Five Questions for the 2016 Nationals

How will the revamped lineup play?

Judging by how the offense and defense have been tinkered with, it’s clear Rizzo was not happy with what he saw. The team hit for power – but also often looked old and slow, and had the fifth-worst team strikeout rate in the game. Many of the numbers that looked good, looked good largely because Bryce Harper was putting up historically exceptional production.

Adding Revere and Murphy are not sexy, “mega-deal” transactions, but they are types of hitters that Washington simply didn’t have last season.

Neither Revere nor Murphy walk much, a legitimate criticism, but neither strike out often, either. Murphy struck out a mere 38 times in 2015. Revere struck out only nine percent of the time. Neither player has much power, but both excel at putting the barrel on the ball; both have high contact rates in the 90-percent range, and low swinging-strike rates in the four- to five-percent range apiece.

Revere’s breathtaking speed is a critical part of his toolkit; turning infield grounders into singles and stolen bases, and turning singles into doubles, pressuring the opposing pitcher and defense at each step. Murphy isn’t a speed demon, but his ability to lash baseballs across the diamond is both functionally shift-proof and means he can hit anywhere in the lineup, either as a table-setter or as a run-producer.

The Royals beat the Mets with a team onslaught of low-whiff, hard-to-K, contact hitters. And now the Nationals have added two durable, consistent, low-K, high-contact players. In sum, the Nats offense now has more dimension, it can win more ways, than it did at any point in 2015.

The club’s future shortstop or second baseman Trea Turner also has blistering speed and some pop; whether he will be a factor in 2016 is an open question. He’ll certainly be in the infield mix along with Danny Espinosa, Murphy, and Drew. The club also might want him to gain more defensive seasoning at Triple-A – it’s something to watch this spring.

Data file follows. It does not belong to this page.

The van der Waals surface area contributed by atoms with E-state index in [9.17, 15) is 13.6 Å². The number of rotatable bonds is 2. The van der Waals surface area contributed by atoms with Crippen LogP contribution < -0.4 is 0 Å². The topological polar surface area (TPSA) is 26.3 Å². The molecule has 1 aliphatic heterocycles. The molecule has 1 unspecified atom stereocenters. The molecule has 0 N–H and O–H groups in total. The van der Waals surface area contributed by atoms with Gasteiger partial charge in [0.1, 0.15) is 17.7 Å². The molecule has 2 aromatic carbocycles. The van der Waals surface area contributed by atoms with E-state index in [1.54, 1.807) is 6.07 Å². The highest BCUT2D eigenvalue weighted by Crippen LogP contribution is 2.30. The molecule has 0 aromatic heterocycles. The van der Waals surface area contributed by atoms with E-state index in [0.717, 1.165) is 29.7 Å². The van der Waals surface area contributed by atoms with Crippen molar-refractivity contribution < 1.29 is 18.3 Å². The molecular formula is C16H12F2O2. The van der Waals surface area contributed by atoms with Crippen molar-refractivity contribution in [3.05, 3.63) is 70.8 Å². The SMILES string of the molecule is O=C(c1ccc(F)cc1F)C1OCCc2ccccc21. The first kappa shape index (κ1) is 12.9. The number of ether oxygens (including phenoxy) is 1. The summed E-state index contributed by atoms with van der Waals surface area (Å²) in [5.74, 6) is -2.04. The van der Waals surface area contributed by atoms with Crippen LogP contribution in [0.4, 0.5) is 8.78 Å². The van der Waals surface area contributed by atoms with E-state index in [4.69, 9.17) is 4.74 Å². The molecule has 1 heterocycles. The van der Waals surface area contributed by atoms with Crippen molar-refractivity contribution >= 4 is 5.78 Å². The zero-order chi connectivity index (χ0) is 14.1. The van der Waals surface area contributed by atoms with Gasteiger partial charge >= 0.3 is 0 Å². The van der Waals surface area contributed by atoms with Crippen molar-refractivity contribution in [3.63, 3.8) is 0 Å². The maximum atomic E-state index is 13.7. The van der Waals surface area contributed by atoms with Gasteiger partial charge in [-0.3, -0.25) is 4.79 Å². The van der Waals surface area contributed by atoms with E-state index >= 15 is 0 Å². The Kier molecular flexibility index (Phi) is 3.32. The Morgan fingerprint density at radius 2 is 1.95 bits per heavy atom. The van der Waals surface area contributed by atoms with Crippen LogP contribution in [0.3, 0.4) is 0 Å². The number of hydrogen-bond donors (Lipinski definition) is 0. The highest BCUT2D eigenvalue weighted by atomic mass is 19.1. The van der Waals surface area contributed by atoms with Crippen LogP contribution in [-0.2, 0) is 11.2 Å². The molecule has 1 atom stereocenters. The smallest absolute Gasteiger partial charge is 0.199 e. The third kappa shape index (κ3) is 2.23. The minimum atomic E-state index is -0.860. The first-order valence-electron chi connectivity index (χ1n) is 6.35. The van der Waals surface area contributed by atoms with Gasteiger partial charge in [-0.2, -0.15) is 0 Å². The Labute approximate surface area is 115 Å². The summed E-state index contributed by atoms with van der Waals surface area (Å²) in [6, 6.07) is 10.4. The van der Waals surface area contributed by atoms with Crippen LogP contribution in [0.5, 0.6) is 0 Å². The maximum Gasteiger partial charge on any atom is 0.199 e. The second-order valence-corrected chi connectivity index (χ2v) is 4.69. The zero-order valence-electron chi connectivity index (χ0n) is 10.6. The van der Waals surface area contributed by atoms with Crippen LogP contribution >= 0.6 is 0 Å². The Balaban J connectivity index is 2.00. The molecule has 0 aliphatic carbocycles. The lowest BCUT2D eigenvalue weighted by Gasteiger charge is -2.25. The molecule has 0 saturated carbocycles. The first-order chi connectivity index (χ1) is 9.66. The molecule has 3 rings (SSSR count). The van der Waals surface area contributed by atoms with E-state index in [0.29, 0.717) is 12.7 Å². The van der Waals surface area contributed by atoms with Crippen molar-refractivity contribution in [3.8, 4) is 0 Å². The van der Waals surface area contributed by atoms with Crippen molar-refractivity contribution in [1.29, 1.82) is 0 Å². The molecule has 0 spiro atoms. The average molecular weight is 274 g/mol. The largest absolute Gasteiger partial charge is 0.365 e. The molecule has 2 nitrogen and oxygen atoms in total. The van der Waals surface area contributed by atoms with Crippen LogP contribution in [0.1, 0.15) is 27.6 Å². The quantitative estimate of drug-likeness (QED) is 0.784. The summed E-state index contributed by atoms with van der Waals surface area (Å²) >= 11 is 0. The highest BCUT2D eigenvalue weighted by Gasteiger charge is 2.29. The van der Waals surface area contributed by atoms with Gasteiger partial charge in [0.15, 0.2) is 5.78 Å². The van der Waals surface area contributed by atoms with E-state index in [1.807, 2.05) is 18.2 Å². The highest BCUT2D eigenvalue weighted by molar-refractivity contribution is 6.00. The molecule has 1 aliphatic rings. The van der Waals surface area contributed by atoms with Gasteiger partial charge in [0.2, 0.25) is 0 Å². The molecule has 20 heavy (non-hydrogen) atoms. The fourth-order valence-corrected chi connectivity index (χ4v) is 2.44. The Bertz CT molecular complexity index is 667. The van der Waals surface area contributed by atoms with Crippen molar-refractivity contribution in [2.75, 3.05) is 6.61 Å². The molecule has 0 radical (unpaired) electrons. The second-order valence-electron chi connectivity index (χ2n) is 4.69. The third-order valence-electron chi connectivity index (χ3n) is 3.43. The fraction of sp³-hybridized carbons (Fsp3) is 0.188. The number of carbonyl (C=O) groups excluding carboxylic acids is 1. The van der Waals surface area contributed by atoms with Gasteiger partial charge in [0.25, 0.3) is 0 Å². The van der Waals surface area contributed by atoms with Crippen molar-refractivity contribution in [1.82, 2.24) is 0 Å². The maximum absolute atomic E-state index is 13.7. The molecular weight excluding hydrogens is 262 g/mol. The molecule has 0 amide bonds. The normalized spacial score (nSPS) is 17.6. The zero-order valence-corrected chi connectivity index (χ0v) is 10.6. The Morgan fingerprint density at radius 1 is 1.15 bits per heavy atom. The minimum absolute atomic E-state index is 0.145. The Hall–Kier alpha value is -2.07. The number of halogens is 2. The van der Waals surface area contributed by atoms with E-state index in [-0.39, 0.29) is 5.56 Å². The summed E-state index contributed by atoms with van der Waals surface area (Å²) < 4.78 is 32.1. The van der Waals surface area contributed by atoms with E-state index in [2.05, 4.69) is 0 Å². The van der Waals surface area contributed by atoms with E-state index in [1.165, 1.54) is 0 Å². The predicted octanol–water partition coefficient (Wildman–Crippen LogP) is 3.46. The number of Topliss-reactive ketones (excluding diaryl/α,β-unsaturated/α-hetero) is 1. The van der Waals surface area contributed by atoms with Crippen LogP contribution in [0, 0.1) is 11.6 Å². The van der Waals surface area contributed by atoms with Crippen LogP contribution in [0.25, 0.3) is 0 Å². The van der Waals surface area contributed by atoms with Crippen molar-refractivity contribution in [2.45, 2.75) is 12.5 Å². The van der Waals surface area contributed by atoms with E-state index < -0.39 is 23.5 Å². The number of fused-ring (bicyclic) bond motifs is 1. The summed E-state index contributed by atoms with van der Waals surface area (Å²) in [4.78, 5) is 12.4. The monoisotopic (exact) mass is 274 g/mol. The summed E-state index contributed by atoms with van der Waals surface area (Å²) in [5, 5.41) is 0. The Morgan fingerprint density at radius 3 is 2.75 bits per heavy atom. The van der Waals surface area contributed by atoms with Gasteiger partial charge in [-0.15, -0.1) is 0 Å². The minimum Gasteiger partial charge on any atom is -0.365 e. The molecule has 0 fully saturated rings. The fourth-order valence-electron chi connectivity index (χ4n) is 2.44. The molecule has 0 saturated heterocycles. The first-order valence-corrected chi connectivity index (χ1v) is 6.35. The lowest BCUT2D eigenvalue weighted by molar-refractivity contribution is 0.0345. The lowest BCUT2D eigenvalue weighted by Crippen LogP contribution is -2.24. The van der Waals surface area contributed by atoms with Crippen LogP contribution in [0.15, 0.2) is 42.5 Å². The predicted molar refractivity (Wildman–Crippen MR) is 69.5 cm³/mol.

One final offensive question: can Harper repeat his MVP performance? I would never suggest a historically brilliant campaign be any player’s benchmark. That’s terribly unrealistic, and unfair to the player. But there are two indicators that suggest to me that Harper’s 2015 was no mere fluke.

First, his batting average on balls in play is remarkably consistent. For his career, he has a .333 mark. In his injury shortened 2014, Harper posted a .352 mark. In his 9.9 bWAR (9.5 fWAR) 2015, Harper rode a .369 BABIP. This tells me that while he might have gotten some good bounces, his production was not a simply a product of good bounces.

Harper struck out 20 percent of the time. It’s a big number, but not especially worrisome considering that Giancarlo Stanton and Mike Trout struck out at slightly worse rates.

What’s incredible is Harper’s 19-percent walk rate, against a league average of 7.7 percent – meaning he walked about 2.5 times more than an average NL hitter.  This speaks to his total command of the strike zone and his discipline at the plate, which in turn suggests he is not a one-sided slugger, but a truly brilliant, complete hitter, like his “baseball card” statistics make him out to be.

Could the Nats have benefited from adding Jason Heyward or Justin Upton or Yoenis Cespedes? Obviously. That assumes, of course, the contracts for those players wouldn’t be bogged down with player-friendly, franchise-hostile opt-out clauses every other year.

With Harper in right field and third in the lineup, and with two new contact-happy, athletic pieces in the mix, the Nationals have clearly upgraded a dangerous offense.

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